However, the plan involves him knowing that he would not be killed and there's no good reason why he would think that they wouldn't just kill him, especially because the Hydra troops are trying to kill him when he first attacks! Plus, what if he was not taken to that specific room in the giant stronghold? Things happen because they need to happen, but Cap's plan is nuts.


The framework of the Marvel Cinematic Universe is leading up to Thanos putting together all of the Infinity Stones to form the Infinity Gauntlet (and yes, we know that they showed an Infinity Gauntlet as an Easter Egg in Thor, but we're not counting an accidental Easter egg as a plot hole). Choosing not to directly involve himself, he has been using agents in the various films.

In Avengers, he uses Loki to get him the Tesseract, which was powered by the Space Stone. That makes sense. However, he sends Loki using a scepter that is powered by one of the Infinity Stones that he is desperately trying to collect (the Mind Stone). If the Infinity Stones are so important to him, why would he risk losing one he already had to get a new one? And sure enough, Loki does lose the Mind Stone!


At the end of Iron Man 3, Tony Stark uses his artificial intelligence, Jarvis, to help remotely control all of Tony's other Iron Man armor. It was a cool scene to see all of those armor show up to help save the day, but it then opens up the rather clear question - "if you had access to a legion of remote controlled Iron Man robots, why didn't you use them earlier in the film?"

For instance, if you just told the Mandarin to attack your home, maybe have your Iron Man robots protect your home? If you're sneaking into the Mandarin compound without any armor, maybe have your Iron Man robots help you? They tried to explain by saying that they were stuck in the destroyed mansion, but clearly they weren't since they showed up in the end (and, again, why weren't they deployed before the mansion was destroyed?).


The villain in Iron Man 2, Ivan Vanko (a mixture of two classic Iron Man villains, Whiplash and Crimson Dynamo), makes his debut attacking Iron Man at the Monaco Historic Grand Prix with his special electrified whips. Vanko does not wear a whole lot of clothes, so it makes it curious as to how he manages to do so well as a villain. For instance, no guards at the race try to shoot him. Perhaps he would have deflected the bullets with his whips, but no one even tries.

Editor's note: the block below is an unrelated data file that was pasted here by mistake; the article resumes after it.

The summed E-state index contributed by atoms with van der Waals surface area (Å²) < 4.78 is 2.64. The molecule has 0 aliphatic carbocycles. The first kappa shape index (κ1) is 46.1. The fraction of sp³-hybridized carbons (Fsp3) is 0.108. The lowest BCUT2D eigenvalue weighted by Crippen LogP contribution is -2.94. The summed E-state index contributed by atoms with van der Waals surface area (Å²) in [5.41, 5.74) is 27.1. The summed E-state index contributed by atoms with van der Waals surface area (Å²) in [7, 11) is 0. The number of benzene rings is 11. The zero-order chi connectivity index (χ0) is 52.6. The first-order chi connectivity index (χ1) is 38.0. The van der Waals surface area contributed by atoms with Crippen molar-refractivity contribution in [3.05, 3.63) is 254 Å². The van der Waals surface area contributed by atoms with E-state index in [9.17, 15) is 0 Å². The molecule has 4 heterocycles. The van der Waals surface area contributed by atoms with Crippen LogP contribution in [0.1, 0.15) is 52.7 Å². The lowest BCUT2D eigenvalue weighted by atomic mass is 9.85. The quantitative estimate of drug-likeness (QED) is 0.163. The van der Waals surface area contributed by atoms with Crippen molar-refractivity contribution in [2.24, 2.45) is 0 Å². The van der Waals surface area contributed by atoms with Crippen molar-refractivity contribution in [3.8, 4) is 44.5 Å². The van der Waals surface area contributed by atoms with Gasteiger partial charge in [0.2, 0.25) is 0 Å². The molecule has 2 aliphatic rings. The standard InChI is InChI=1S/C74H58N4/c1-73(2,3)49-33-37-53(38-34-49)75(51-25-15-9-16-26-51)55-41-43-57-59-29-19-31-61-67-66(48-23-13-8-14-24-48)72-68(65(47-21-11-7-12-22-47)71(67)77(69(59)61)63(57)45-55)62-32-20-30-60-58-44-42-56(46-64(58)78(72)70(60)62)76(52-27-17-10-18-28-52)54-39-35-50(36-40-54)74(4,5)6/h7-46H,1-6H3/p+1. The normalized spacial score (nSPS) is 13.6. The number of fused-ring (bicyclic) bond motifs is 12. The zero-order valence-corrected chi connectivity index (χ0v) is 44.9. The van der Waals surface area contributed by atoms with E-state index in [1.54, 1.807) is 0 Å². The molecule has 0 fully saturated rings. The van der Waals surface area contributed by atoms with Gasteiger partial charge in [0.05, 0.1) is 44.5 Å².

However, Vanko was then rammed into by Happy Hogan's car not once, but twice! Yet, later in the film, he is walking fine despite having a car repeatedly crush his legs! The film even makes it look like Vanko lost his legs period due to weird camera angles. But either way, he should not be walking later in the movie.


At the end of Captain America: The First Avenger, Captain America boards the Red Skull's giant plane, which is filled with smaller planes designed to launch and then drop weapons of mass destruction around the globe. For some reason, despite it not really saying it anywhere, Captain America deduces that the large craft is destined to crash into New York City and explode (how he reached this conclusion is not explained).

Cap then insists on crashing the plane into the Arctic. However, there's never an explanation for why this had to be done. The plane was set to fly over the Atlantic, it wasn't like there wasn't time to figure out another plan. Since Cap had to land in the Arctic so that he could go into suspended animation, though, that's what happened, whether it made sense or not.


One of the major plots in Iron Man 2 is that the palladium that Tony Stark uses in the arc reactor that he needs to stay alive is slowly poisoning him. Since he can't replace it with anything else, he is sort of screwed. Luckily, later in the film, Nick Fury gives Tony a box of some old materials owned by Howard Stark, Tony's father.

While watching a film in the box, Tony realizes that his father has left for him a clue to a new element that Howard couldn't synthesize in his time (Tony says he can't do it now, either, but then does so anyways, which is weird). That element happens to replace palladium and save Tony's life! The plot hole, of course, is that Howard couldn't possibly believe that his son would ever see his message by doing it this way, so why do it that way?

Can you name any other major plot holes from the Marvel Cinematic Universe? Let us know in the comments section!